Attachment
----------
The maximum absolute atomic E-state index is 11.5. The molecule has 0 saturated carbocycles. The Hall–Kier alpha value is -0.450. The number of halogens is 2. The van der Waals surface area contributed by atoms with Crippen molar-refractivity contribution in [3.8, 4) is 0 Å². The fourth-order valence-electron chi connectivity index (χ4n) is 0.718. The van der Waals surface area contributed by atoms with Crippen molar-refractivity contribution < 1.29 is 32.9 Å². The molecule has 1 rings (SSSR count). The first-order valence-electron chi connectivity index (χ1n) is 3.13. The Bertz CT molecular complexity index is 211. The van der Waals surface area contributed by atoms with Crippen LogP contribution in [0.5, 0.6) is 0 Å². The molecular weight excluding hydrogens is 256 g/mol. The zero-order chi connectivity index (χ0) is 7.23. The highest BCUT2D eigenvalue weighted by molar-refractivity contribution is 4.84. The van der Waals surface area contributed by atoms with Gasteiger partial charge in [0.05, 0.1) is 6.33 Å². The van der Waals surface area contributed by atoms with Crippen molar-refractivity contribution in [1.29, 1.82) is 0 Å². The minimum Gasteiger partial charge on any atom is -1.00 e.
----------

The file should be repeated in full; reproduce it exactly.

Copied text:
The maximum absolute atomic E-state index is 11.5. The molecule has 0 saturated carbocycles. The Hall–Kier alpha value is -0.450. The number of halogens is 2. The van der Waals surface area contributed by atoms with Crippen molar-refractivity contribution in [3.8, 4) is 0 Å². The fourth-order valence-electron chi connectivity index (χ4n) is 0.718. The van der Waals surface area contributed by atoms with Crippen molar-refractivity contribution < 1.29 is 32.9 Å². The molecule has 1 rings (SSSR count). The first-order valence-electron chi connectivity index (χ1n) is 3.13. The Bertz CT molecular complexity index is 211. The van der Waals surface area contributed by atoms with Crippen LogP contribution in [0.5, 0.6) is 0 Å². The molecular weight excluding hydrogens is 256 g/mol. The zero-order chi connectivity index (χ0) is 7.23. The highest BCUT2D eigenvalue weighted by molar-refractivity contribution is 4.84. The van der Waals surface area contributed by atoms with Gasteiger partial charge in [0.05, 0.1) is 6.33 Å². The van der Waals surface area contributed by atoms with Crippen molar-refractivity contribution in [1.29, 1.82) is 0 Å². The minimum Gasteiger partial charge on any atom is -1.00 e.